Rojava, Syria, women, feminism, jineologi, economy, cooperatives, coops

“We are not Dependent on Men’s Money”

This is a translation of a Turkish article by Beritan Sarya which appeared first on Demokrasi, 25th April, 2016

The women of Rojava are creating their own economy by founding cooperatives. Having faced a lot of resistance from their communities, with people telling them that they would not be able to do this, they now rejoice at their successes. “Now, we are stronger,” they say.

As leaders of the revolution, women in Rojava are working on expanding the system of communes and cooperatives. They distribute their produce among the population with the aim of developing the women’s economy. Ten women have founded a milk and dairy product cooperative in the town of Dêrik [Derik / Al-Malikiyah] with the support of Kongreya Star. The work is divided up and shared in the way of a commune, the women work four hours daily producing milk and dairy products.

Syria, Rojava, women, economy, cooperatives, coopsWith the support of the Kongreya Star

One of the cooperative’s members, Narınç Sadık, started this work by unifying the budgets of ten different women. Kongreya Star added the rest of what was needed to launch the cooperative. Narınç tells us how the cooperative was founded: “The Economic Committee of Kongreya Star had a meeting with us. We talked about how to develop a women’s economy, why we need it and what we can do. They said that women can create their own economy by organising in communes and cooperatives. But at the very beginning, a few of us did not have the self-confidence to do this, so we started with only ten women. We work together in a communal way.”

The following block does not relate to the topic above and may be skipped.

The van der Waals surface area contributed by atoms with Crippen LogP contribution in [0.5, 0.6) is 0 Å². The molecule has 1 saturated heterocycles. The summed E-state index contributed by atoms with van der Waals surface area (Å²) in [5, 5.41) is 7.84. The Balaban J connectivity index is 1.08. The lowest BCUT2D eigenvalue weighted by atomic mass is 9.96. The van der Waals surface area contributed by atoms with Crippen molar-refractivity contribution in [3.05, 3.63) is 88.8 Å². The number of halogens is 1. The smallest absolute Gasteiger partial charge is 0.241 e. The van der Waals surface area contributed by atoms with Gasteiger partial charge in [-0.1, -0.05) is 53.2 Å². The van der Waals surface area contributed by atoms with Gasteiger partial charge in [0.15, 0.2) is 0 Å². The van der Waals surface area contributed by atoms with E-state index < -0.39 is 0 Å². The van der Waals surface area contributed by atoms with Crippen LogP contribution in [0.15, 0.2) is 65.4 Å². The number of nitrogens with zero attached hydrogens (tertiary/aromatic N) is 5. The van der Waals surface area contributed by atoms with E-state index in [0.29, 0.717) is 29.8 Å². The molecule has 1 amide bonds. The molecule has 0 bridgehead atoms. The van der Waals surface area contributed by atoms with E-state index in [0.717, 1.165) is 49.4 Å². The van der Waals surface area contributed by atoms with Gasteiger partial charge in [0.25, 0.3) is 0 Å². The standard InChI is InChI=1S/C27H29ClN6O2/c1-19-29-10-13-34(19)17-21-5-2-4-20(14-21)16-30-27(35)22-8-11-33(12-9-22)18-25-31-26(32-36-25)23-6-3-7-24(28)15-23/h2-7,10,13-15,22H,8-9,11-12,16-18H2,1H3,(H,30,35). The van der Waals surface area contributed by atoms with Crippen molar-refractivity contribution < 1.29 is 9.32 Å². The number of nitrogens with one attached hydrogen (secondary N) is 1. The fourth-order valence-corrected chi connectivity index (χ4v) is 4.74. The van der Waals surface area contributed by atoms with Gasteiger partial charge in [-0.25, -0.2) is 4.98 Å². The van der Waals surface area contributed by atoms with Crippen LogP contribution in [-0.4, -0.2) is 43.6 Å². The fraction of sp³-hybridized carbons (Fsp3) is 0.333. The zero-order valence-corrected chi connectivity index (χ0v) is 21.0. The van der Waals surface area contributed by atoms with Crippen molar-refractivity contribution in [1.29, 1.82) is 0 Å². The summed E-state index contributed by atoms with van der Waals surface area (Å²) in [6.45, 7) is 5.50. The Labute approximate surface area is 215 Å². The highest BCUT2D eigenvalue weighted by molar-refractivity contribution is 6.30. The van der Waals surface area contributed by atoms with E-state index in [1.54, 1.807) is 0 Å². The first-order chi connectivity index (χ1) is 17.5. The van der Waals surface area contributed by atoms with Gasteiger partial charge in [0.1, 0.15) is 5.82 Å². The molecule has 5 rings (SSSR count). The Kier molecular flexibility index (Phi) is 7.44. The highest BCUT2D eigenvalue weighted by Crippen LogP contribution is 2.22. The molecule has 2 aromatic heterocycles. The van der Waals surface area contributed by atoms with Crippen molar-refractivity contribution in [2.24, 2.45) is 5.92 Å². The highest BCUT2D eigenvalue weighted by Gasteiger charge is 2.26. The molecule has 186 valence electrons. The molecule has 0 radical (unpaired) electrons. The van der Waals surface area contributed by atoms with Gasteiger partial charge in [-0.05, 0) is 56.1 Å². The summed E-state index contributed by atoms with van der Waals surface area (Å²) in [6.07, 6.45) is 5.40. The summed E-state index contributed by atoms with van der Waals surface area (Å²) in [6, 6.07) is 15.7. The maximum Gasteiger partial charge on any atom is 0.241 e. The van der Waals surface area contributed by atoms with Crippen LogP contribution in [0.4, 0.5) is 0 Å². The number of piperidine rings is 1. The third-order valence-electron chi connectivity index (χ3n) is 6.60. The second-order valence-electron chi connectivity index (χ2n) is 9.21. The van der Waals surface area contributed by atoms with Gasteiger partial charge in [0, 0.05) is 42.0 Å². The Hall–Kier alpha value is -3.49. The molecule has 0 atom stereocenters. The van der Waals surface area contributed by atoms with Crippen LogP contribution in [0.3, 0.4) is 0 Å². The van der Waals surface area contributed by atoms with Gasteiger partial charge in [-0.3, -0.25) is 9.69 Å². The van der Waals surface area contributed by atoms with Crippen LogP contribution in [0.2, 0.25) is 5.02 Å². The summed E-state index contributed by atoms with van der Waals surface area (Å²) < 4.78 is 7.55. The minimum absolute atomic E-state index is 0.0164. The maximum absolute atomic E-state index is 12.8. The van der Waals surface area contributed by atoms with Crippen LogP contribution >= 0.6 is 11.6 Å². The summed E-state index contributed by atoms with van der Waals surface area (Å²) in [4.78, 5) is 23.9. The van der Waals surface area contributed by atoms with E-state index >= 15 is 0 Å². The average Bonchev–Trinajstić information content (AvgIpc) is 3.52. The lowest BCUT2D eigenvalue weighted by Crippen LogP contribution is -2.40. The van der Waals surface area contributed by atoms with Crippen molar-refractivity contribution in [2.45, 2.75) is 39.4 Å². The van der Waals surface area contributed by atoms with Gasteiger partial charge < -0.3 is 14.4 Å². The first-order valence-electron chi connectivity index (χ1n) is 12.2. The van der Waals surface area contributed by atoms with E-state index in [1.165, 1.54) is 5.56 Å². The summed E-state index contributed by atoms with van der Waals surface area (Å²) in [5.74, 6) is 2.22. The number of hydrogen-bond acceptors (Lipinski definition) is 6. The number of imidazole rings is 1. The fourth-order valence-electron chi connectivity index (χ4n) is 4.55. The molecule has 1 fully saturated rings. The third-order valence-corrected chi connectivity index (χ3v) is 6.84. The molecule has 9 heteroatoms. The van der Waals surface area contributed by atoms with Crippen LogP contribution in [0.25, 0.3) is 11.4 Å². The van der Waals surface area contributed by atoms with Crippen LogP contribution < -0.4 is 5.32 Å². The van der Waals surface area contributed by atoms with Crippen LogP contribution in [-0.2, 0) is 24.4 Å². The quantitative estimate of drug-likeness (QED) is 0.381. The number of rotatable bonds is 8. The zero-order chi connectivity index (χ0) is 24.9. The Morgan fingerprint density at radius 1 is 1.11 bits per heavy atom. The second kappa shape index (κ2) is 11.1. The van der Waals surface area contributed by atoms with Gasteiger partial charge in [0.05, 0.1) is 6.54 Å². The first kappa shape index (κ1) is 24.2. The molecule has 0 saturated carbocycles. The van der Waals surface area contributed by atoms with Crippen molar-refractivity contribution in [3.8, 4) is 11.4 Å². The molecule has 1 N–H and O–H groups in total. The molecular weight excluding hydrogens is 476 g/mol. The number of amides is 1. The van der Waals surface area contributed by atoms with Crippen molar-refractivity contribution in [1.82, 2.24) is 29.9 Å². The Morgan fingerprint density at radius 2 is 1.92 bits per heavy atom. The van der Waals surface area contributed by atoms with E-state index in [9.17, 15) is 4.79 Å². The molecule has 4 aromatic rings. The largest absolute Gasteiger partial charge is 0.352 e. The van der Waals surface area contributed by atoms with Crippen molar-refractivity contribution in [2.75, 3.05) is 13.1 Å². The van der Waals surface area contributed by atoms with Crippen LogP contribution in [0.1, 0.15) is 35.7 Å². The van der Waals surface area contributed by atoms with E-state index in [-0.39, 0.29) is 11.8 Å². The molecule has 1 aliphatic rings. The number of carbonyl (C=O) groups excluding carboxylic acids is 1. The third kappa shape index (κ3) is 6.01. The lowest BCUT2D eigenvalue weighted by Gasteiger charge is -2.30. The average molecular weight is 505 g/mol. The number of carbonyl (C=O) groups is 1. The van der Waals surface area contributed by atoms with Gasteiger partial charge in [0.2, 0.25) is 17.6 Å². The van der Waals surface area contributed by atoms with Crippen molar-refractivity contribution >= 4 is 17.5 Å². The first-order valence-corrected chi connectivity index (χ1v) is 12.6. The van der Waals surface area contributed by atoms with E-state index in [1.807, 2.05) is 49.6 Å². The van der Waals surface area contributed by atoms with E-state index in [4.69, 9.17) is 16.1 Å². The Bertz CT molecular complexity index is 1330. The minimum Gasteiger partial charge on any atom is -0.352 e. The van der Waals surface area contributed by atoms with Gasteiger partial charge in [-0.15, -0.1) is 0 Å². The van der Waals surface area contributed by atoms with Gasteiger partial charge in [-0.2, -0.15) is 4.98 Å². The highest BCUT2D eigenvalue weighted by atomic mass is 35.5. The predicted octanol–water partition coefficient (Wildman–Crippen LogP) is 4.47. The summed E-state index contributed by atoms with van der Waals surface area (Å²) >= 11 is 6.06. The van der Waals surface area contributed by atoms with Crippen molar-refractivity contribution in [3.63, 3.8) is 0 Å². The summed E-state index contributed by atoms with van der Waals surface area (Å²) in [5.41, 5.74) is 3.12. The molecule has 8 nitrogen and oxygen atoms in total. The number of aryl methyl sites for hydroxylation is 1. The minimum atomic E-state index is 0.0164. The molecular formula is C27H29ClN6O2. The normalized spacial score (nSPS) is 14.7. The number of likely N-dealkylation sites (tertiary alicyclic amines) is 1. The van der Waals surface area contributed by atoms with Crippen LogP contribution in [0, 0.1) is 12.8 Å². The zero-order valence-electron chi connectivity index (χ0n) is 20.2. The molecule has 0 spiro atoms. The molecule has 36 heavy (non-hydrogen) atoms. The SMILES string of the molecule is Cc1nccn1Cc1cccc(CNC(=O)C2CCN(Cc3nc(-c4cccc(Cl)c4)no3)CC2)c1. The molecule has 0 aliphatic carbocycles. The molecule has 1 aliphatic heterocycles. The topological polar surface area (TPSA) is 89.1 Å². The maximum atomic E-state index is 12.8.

They said, “You are not able to do this”

The community is happy with the products that are both organic and sold at a low price. At the same time, the members of the cooperative make a living, says Narınç. However, her husband and her family were initially against it. Narınç tells me how determined she had to show herself: “However much they wanted me not to do it, the more I went for it. I only began to understand how much we could accomplish there together.” My husband said, “You cannot do this, you cannot take care of the children and do this work at the same time”. But that’s not what happened. I proved him wrong. I don’t have to depend on him, I can earn what I need, and I feel good like this. My husband isn’t the same anymore either. If we [at the cooperative] need something, he helps and pays for it.”

“Now I’m full of self-confidence”

Şerife Abdal is the sole provider in her household. She does not feel she needs anyone else and says, “I raise my kids with the money I earn”. At the beginning, the work was difficult, but Şerife says she overcame that phase. “Now we feel more comfortable. We like each other and working together is fine. Before, most of our lives was spent inside the home; now this changed. We have met a lot of new people because of the cooperative. We are more in contact with our neighbours and many other women. I have more self-confidence now. I feel happier and more useful”.

They became role models for other women

With their business, the women have become role models for others like them. Hatice Muhammed says, “This week there were three or four new women who asked to become members of our cooperative. Working here, we don’t have to rely on men for money. The people around also profit from our work. That’s what makes us happiest.”

Berîtan Sarya / Dêrik─Anf